Strategic Planning of Transportation Assets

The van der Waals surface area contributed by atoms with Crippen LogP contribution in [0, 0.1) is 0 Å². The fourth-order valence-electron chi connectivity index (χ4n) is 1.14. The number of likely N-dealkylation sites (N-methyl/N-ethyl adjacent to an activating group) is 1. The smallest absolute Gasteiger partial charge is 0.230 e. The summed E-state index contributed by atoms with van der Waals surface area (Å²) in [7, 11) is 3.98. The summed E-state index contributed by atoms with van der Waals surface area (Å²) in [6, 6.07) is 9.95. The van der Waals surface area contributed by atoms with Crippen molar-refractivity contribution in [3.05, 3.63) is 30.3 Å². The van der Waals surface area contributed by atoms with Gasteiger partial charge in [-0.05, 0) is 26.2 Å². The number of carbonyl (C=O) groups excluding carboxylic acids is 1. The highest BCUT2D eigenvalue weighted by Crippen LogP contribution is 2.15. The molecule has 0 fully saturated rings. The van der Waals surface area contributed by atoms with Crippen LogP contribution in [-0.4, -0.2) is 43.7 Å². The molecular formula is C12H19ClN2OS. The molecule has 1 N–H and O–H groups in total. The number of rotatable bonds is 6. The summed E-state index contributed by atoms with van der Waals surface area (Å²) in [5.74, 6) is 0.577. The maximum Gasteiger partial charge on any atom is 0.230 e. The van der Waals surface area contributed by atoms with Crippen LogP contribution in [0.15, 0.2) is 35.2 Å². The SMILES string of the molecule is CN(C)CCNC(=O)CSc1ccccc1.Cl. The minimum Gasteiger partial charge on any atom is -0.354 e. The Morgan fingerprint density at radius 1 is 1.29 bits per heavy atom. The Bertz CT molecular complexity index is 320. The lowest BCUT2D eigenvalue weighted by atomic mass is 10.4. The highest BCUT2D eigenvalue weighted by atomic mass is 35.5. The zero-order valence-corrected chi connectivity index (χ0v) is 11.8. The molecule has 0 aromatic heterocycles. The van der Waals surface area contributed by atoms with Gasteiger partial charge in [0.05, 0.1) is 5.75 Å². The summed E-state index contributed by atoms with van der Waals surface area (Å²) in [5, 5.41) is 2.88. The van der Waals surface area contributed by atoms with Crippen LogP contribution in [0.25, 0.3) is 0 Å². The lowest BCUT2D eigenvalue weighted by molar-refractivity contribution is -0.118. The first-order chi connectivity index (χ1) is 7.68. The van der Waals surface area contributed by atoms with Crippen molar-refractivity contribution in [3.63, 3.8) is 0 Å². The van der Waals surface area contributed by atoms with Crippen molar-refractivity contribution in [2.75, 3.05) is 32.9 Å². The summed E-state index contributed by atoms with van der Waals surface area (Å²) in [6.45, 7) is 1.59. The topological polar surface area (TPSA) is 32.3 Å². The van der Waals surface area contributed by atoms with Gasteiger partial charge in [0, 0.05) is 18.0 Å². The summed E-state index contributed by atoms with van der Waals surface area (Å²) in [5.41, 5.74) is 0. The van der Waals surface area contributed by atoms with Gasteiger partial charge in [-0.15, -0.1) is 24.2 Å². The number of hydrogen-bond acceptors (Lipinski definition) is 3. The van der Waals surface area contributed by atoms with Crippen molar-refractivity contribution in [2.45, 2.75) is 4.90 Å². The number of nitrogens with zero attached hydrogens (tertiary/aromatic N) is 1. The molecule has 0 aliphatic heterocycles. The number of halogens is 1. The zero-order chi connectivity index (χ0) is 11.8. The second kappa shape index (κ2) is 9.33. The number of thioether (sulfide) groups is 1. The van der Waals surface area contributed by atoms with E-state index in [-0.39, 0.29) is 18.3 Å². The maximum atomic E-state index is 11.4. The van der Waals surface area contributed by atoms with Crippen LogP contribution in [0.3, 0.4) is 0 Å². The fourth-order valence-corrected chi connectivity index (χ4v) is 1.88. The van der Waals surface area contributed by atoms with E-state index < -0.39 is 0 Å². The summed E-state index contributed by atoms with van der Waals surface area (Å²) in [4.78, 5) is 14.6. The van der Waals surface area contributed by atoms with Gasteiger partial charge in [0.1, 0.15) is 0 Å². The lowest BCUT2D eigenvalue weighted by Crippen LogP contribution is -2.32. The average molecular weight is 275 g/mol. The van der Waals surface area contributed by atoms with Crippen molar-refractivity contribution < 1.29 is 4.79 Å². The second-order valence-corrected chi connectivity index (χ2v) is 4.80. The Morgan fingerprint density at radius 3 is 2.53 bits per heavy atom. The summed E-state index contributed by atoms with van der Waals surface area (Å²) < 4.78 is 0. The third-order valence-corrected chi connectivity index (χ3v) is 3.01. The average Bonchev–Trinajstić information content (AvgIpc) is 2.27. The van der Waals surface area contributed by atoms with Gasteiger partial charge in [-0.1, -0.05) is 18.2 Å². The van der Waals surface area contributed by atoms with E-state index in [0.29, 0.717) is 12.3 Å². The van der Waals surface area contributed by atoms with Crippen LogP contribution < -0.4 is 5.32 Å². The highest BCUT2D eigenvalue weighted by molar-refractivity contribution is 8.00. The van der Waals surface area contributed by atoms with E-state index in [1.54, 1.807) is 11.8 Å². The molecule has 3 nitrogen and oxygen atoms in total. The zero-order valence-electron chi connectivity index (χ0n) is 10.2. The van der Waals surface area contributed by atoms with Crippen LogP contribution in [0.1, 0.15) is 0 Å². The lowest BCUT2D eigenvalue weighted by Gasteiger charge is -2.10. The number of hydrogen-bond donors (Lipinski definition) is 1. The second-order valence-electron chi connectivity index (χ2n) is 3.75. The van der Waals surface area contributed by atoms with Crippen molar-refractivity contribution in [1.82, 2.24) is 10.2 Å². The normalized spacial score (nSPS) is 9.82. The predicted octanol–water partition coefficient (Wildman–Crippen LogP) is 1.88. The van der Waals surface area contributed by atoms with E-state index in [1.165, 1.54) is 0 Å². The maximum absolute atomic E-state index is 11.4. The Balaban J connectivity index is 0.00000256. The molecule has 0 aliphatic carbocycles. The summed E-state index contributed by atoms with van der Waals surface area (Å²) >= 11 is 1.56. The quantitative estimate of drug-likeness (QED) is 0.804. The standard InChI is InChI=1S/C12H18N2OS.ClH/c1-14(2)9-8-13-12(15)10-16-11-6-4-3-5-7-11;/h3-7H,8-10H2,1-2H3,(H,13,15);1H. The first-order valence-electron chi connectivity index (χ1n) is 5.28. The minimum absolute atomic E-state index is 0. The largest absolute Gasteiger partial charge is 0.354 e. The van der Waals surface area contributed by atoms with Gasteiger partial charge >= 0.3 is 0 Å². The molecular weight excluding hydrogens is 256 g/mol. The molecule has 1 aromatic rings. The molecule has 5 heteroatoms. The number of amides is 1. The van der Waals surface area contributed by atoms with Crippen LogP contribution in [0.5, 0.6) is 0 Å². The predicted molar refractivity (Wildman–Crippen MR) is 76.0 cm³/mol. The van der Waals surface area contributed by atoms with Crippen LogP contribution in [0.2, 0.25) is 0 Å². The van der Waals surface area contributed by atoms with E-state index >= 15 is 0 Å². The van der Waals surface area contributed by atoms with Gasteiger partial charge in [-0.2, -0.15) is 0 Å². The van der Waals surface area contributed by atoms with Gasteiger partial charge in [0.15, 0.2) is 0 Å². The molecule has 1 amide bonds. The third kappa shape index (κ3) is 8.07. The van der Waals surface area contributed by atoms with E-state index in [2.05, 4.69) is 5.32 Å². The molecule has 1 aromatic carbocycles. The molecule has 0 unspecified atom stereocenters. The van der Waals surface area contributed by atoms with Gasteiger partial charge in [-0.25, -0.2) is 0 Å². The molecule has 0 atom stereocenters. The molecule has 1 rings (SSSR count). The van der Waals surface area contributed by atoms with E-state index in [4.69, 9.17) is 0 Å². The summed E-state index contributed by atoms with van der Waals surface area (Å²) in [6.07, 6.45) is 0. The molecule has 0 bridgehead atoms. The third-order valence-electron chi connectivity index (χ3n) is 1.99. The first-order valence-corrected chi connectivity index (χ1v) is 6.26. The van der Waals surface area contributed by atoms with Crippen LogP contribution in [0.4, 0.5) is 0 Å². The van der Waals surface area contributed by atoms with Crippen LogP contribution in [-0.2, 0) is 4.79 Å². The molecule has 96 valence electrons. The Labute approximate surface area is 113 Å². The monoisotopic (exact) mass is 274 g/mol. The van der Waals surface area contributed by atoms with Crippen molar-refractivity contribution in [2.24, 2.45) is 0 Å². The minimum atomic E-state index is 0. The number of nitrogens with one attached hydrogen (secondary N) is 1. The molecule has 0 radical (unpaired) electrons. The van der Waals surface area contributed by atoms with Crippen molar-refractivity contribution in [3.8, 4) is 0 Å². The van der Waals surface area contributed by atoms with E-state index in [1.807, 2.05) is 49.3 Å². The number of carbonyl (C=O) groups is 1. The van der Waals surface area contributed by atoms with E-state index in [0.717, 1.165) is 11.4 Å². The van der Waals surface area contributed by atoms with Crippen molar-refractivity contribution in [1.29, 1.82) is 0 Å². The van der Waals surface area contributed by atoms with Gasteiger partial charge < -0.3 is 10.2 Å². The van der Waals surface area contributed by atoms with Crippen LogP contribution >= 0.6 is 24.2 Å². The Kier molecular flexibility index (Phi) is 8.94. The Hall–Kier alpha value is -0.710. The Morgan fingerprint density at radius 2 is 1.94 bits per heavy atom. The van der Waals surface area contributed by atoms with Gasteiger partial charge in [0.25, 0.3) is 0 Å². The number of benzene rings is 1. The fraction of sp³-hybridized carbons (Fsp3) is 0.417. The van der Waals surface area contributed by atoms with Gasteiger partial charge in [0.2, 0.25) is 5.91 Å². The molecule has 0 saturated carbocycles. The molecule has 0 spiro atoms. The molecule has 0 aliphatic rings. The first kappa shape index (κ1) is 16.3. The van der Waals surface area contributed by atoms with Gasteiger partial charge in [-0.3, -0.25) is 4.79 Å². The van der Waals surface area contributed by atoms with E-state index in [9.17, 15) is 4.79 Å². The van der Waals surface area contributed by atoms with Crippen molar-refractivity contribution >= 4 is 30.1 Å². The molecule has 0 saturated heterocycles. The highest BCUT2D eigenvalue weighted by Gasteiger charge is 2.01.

Logistics service providers use transportation assets to offer services to their customers. To cope with demand variability that cannot be accommodated by their existing assets, they may acquire additional assets on a one-off  (spot) basis. The planner's problem is to determine the optimal level of assets acquired upfront such that their cost and the expected cost of spot assets is jointly minimized, for a given planning horizon. We study this problem using a multi-period, two-stage stochastic programming formulation, having spot assets acquired in each period as recourse actions. Our formulation captures news-vendor trade-offs with a non-trivial complication: while ordering quantities are pertinent to asset acquisition, customer demand is in the form of service requests. Not only has each such request a stochastic duration, but also the total number of requests per customer is uncertain. Furthermore, even the deterministic version of determining the number of assets required to cover such customer requests is combinatorial. Using structural properties of our model, we decompose it to a series of period- and scenario-specific subproblems, each solved by a column generation reformulation, whose solutions are used at a reduced formulation that can be optimized in sub-linear time. Our method finds optimal solutions to instances intractable by commercial solvers, within orders of magnitude less CPU time. Finally, we investigate demand variability by means of a factorial experiment. We find that, while variability in the number of requests leads to higher costs, variability in each request's duration reduces costs. Our results provide a practical approach to the planning of transportation assets and offer insights regarding the differing impact of demand uncertainty on the planning cost.